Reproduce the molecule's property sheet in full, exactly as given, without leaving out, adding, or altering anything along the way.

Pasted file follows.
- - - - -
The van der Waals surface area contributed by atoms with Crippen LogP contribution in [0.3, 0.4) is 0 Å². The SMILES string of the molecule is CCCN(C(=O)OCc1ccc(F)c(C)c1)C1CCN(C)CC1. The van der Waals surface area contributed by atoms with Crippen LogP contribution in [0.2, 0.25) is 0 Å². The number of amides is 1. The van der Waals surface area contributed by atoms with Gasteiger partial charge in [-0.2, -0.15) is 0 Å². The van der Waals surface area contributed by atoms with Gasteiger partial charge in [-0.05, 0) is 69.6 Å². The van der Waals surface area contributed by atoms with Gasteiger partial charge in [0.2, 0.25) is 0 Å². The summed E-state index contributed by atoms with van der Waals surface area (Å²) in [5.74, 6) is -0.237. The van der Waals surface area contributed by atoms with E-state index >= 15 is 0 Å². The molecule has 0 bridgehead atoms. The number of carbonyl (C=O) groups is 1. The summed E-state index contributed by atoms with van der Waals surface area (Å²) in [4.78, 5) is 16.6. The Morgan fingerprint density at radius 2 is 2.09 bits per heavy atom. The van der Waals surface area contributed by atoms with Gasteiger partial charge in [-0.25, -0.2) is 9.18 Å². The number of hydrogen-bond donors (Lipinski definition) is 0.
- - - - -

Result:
The van der Waals surface area contributed by atoms with Crippen LogP contribution in [0.3, 0.4) is 0 Å². The SMILES string of the molecule is CCCN(C(=O)OCc1ccc(F)c(C)c1)C1CCN(C)CC1. The van der Waals surface area contributed by atoms with Crippen LogP contribution in [0.2, 0.25) is 0 Å². The number of amides is 1. The van der Waals surface area contributed by atoms with Gasteiger partial charge in [-0.2, -0.15) is 0 Å². The van der Waals surface area contributed by atoms with Gasteiger partial charge in [-0.05, 0) is 69.6 Å². The van der Waals surface area contributed by atoms with Gasteiger partial charge in [0.2, 0.25) is 0 Å². The summed E-state index contributed by atoms with van der Waals surface area (Å²) in [5.74, 6) is -0.237. The van der Waals surface area contributed by atoms with E-state index >= 15 is 0 Å². The molecule has 0 bridgehead atoms. The number of carbonyl (C=O) groups is 1. The summed E-state index contributed by atoms with van der Waals surface area (Å²) in [4.78, 5) is 16.6. The Morgan fingerprint density at radius 2 is 2.09 bits per heavy atom. The van der Waals surface area contributed by atoms with Gasteiger partial charge in [-0.25, -0.2) is 9.18 Å². The number of hydrogen-bond donors (Lipinski definition) is 0.